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A view of the proscenium from the balcony around 2016. The original murals along the walls, seen on page 48, were covered at some point with painted acoustical tiles. Photo by Sean Busher.

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Elvis Presley fans line up for his February 1956 concert. Courtesy of Robinson-Spangler Carolina Room, Charlotte-Mecklenburg Library.

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Ushers from the early days of the theater’s operation. Courtesy of Robinson-Spangler Carolina Room, Charlotte-Mecklenburg Library.

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CAPS, led by founder and Executive Director Tina R. McSwain, insisted that payment for their survey of the theater would defile the group’s sacred service for Charlotte. The history of their industry, after all, is fraught with centuries of supernatural investigators exposed as money-hungry kooks. Despite that striving for spiritual purity, Smith immediately noted the scientific and pragmatic nature of the 15-year-old group and its leadership.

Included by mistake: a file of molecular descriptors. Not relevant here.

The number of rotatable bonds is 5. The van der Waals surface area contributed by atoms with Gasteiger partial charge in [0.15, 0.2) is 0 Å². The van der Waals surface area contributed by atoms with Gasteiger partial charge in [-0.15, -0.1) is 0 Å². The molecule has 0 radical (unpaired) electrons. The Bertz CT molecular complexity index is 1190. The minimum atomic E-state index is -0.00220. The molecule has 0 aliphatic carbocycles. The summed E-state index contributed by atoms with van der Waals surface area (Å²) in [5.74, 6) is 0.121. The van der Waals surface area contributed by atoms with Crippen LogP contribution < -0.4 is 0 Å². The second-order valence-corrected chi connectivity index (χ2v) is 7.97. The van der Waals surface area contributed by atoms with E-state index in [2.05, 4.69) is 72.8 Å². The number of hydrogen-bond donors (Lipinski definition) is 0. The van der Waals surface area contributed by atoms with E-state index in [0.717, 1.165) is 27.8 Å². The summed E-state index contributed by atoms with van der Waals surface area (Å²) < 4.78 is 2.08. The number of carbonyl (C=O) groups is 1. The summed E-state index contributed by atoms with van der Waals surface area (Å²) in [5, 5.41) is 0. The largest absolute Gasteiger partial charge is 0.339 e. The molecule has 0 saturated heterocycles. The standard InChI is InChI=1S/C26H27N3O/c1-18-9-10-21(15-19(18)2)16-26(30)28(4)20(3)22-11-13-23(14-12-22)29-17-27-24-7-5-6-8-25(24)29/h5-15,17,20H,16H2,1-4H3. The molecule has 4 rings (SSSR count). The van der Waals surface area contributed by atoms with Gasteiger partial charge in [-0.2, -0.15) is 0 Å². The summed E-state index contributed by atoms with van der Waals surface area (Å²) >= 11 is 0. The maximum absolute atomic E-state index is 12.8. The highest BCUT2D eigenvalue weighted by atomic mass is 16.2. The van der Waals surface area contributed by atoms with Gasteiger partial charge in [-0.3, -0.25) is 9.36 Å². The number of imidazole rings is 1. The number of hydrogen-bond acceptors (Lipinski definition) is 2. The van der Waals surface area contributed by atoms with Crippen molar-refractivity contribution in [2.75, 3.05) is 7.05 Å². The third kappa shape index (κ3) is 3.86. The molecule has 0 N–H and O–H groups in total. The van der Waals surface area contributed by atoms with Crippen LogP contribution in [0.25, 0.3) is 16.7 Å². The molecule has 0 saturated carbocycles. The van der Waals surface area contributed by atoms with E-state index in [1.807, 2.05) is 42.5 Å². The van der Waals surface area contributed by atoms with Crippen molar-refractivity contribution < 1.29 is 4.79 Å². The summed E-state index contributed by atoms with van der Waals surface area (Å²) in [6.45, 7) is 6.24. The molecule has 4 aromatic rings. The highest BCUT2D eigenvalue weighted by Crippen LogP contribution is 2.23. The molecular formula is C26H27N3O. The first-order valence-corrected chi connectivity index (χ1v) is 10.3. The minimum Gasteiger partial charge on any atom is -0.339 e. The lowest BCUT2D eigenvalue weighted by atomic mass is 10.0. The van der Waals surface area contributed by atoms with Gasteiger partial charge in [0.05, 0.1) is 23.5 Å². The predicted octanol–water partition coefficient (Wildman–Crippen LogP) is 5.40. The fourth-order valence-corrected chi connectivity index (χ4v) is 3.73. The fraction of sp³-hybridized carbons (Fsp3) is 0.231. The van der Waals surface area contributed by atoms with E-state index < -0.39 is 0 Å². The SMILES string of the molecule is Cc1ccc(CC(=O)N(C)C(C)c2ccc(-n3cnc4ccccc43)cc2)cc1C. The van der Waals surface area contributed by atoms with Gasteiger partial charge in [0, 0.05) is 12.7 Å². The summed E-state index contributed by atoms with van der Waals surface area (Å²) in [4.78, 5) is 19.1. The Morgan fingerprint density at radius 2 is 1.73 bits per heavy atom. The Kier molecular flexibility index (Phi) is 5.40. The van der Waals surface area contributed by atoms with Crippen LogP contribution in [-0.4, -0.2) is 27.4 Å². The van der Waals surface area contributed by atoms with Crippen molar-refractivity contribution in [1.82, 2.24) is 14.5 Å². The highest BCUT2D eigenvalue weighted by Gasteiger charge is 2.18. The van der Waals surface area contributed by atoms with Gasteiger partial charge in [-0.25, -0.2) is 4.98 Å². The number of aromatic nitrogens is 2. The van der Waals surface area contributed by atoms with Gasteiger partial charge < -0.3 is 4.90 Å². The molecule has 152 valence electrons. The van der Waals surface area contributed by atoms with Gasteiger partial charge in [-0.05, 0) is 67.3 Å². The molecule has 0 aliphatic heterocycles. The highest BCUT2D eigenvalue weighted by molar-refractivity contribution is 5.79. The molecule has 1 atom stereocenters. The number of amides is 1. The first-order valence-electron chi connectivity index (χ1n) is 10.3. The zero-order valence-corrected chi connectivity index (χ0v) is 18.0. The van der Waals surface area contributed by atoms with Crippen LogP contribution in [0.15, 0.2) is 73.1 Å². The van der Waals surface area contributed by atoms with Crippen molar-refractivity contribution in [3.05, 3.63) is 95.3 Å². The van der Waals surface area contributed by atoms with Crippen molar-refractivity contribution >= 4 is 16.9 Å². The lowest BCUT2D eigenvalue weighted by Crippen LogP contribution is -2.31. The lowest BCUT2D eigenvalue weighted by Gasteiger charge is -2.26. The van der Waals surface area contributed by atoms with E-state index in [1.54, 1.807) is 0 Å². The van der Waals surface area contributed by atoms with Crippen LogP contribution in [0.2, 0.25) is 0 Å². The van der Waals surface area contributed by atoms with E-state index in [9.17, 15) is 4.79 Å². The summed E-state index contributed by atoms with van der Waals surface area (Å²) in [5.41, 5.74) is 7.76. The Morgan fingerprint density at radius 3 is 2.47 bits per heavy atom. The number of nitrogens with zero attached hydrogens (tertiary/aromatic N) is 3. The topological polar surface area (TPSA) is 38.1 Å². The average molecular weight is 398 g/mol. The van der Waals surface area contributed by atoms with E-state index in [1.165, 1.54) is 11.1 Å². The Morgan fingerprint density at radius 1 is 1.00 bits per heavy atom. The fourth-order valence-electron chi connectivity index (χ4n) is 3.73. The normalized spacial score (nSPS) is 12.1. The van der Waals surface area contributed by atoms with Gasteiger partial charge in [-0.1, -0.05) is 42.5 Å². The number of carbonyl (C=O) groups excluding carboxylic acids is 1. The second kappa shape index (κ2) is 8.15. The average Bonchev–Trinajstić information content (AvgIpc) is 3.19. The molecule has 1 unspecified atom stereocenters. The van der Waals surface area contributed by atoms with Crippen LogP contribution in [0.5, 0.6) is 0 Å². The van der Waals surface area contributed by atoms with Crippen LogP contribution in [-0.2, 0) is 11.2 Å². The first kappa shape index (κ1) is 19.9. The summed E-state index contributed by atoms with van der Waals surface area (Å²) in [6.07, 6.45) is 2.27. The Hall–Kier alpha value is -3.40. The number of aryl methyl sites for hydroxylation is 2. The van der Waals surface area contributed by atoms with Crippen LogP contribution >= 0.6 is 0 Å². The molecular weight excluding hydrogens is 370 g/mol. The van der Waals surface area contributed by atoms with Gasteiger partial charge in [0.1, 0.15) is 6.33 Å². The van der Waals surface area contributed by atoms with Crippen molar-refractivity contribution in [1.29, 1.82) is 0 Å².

“The first thing we look for is a plausible explanation,” McSwain told this magazine in a 2012 story on CAPS. If a motion detector goes off or a camera captures strange forms, members are quick to offer several unghostly reasons, from dust particles to mice. CAPS sells a full lineup of plausibly useful (yet delightfully Ghostbusters-esque) devices for picking up disturbances, among them an air ion counter, electromagnetic field detector, HVAC multi-meter, and the Ovilus, “one of many paranormal field experimental devices created by Bill Chappell, a retired electronics engineer and founder of the digitaldowsing.com website.”

For the first visit, McSwain and a CAPS associate arrived without the rest of their crew or the usual equipment. They just wanted an initial impression. As Smith and a co-worker led them around, the two occasionally moved away from the group “to discuss things that we couldn’t hear.” Smith confronted the pair and asked why they kept slipping away to speak in private.

Their answer: They felt a presence, particularly in the balcony. A strongpresence. But it wasn’t Fred; it was a female. A female talking about shoes.